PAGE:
by Jonathan Baron
Utilitarian Jonathan Baron plows through dozens of issues ranging from global warming to conflicts in India. Utilitarian, in Baron’s usage, means choosing alternatives that result in better consequences over alternatives that result in worse consequences. It does not mean maximizing pleasure. Benefit and harm are colossally important and Baron recognizes that fact. Yet many “moralities” give little attention to benefit and harm.
Baron contrasts utilitarianism with seven heuristics:
· Do no harm. (Many individuals will reject a policy simply because they can think of some small harm to someone, no matter how great the benefits, even when some individual deserves the small harm.)
· Status quo is best.
· Natural is best.
· Group loyalty.
· Fairness (meaning keeping agreements and pursuing various forms of equality).
· Autonomy (meaning absence of restraints) and individual rights.
These ideas should not be lumped together as seven wrongs. The first four are not good premises for believing and doing things.
The final three--retribution, fairness and rights--can be elements in both consequentialist and deontological theories and can sometimes serve as good premises or good conclusions or both. And sometimes they do not. That criminals deserve a specific punishment can sometimes be outweighed by consequentialist considerations about the costs of ignoring more important crimes, the costs to taxpayers, and so on. Consequentialist arguments are mighty, mighty important, but they are not everything. Acts and omissions are not morally equivalent, even when the consequences are morally equivalent. Failure to prevent an unwarranted death is bad but not as bad as murder.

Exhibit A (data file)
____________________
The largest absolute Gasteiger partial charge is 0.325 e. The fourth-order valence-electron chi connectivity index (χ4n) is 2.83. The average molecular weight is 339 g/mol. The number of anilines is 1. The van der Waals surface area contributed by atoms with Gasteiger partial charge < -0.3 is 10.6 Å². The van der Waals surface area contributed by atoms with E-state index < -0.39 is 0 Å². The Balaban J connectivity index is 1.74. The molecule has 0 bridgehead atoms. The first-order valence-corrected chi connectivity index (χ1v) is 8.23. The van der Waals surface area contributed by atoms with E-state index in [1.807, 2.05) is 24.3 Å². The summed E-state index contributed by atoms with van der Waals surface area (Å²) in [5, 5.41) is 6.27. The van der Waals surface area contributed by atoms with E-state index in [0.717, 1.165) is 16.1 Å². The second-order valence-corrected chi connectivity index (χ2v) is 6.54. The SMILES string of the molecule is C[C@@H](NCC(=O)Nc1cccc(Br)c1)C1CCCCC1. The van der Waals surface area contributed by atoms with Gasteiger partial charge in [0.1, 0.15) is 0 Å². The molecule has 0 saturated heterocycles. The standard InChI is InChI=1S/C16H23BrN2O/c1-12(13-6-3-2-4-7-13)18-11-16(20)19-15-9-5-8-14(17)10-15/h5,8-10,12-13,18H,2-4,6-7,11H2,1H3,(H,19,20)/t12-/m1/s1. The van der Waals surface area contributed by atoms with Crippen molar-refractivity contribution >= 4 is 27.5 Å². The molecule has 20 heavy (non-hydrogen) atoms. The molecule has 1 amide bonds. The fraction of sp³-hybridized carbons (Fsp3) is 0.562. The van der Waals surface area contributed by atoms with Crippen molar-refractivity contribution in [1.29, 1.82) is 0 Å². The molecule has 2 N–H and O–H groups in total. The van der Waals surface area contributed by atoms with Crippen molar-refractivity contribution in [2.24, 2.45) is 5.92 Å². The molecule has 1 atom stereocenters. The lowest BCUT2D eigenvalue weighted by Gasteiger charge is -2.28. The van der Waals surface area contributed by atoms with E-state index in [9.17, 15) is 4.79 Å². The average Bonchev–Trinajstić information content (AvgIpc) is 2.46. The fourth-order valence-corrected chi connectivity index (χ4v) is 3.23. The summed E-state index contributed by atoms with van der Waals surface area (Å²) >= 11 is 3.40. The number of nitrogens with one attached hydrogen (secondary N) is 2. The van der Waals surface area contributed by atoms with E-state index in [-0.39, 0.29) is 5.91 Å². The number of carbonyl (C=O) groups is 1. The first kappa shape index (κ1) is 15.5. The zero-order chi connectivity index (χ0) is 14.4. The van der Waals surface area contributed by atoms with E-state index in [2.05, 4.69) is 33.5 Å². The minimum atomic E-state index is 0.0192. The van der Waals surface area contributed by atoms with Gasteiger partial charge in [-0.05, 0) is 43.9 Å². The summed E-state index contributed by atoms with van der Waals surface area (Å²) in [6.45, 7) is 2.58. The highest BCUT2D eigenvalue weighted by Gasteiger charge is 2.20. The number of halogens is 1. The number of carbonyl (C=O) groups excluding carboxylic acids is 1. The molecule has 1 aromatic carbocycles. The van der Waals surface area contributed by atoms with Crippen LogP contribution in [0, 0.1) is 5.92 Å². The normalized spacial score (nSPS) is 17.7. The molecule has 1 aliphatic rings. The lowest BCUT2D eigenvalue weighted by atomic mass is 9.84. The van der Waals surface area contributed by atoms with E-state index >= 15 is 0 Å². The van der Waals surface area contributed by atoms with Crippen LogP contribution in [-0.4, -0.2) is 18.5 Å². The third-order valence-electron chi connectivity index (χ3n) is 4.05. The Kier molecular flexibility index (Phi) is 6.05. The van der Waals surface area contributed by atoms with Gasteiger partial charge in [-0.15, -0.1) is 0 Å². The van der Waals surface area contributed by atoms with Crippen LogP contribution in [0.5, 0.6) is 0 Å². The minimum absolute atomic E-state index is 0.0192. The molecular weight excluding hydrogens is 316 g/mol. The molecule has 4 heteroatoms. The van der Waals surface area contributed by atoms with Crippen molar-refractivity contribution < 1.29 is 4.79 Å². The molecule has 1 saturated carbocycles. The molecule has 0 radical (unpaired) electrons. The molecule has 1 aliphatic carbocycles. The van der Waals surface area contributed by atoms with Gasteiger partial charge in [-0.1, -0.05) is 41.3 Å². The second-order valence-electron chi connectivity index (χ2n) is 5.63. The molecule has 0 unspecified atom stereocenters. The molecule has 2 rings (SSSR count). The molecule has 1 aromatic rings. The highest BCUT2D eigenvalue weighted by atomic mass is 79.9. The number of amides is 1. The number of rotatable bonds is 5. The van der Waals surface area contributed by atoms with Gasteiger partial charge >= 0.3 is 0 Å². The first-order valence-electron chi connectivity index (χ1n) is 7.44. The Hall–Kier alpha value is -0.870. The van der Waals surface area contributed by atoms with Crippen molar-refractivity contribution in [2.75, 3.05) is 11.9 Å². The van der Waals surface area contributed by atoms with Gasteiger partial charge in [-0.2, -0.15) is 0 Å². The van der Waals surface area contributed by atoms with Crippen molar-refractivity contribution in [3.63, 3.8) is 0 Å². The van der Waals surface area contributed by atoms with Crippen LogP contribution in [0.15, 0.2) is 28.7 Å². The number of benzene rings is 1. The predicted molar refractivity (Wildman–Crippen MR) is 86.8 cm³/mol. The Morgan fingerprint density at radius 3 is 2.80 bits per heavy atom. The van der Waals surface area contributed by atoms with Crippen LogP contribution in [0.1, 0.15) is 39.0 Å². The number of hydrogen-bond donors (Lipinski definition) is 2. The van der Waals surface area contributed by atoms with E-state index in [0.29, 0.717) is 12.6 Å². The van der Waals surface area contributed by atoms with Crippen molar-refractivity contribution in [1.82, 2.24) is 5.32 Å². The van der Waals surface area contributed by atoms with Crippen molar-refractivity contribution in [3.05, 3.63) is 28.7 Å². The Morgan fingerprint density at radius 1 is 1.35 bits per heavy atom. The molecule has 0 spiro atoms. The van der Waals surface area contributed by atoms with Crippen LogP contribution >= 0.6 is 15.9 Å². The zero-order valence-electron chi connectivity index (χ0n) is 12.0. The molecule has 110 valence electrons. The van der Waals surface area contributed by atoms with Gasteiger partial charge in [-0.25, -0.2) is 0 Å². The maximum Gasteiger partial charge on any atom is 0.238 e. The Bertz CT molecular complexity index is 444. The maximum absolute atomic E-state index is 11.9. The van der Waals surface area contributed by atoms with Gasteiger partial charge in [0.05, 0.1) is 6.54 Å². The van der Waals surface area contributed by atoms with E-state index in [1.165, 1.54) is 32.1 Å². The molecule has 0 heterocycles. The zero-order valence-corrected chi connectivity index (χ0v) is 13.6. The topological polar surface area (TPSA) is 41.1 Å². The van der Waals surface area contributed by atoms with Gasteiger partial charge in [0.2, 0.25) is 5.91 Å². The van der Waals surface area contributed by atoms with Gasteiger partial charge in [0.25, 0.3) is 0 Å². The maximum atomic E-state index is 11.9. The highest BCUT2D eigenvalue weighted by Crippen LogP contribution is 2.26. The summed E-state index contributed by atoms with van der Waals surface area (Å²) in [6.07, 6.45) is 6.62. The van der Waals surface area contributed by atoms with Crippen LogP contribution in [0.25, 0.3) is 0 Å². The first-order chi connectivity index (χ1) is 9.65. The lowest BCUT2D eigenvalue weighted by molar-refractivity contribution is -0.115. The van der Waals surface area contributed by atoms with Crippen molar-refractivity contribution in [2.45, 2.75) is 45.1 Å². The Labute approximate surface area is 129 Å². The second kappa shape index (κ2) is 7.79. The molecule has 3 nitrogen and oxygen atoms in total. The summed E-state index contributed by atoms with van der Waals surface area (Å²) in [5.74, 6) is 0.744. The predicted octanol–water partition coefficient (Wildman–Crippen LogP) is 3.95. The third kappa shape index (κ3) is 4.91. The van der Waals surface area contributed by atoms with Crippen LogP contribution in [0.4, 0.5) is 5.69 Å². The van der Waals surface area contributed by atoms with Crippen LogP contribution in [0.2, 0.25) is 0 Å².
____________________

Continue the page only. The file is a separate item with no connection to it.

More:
Too many issues fill
this book with too few alternatives explored and too many good points left out.
The author claims it is acceptable for the government to stick the wetlands tag
on private property without compensating property owners. This tough luck
theory of property is a bad idea because atrocious consequences result otherwise:
Officials will engage in greedy, arbitrary or vengeful
tagging and confiscation.
Tagging will really tick individuals off. Hell hath no fury like someone whose land has been stolen by the government.
Tagging will seriously undermine property rights and trustworthiness in economic affairs.
(I happened upon another review of this book while browsing through a psychology journal. That reviewer used the typographical error heuristic almost exclusively, rejecting Baron's arguments because of spelling and grammar errors.) Worth skimming.
Book review article by J.T. Fournier, last updated July 26, 2009.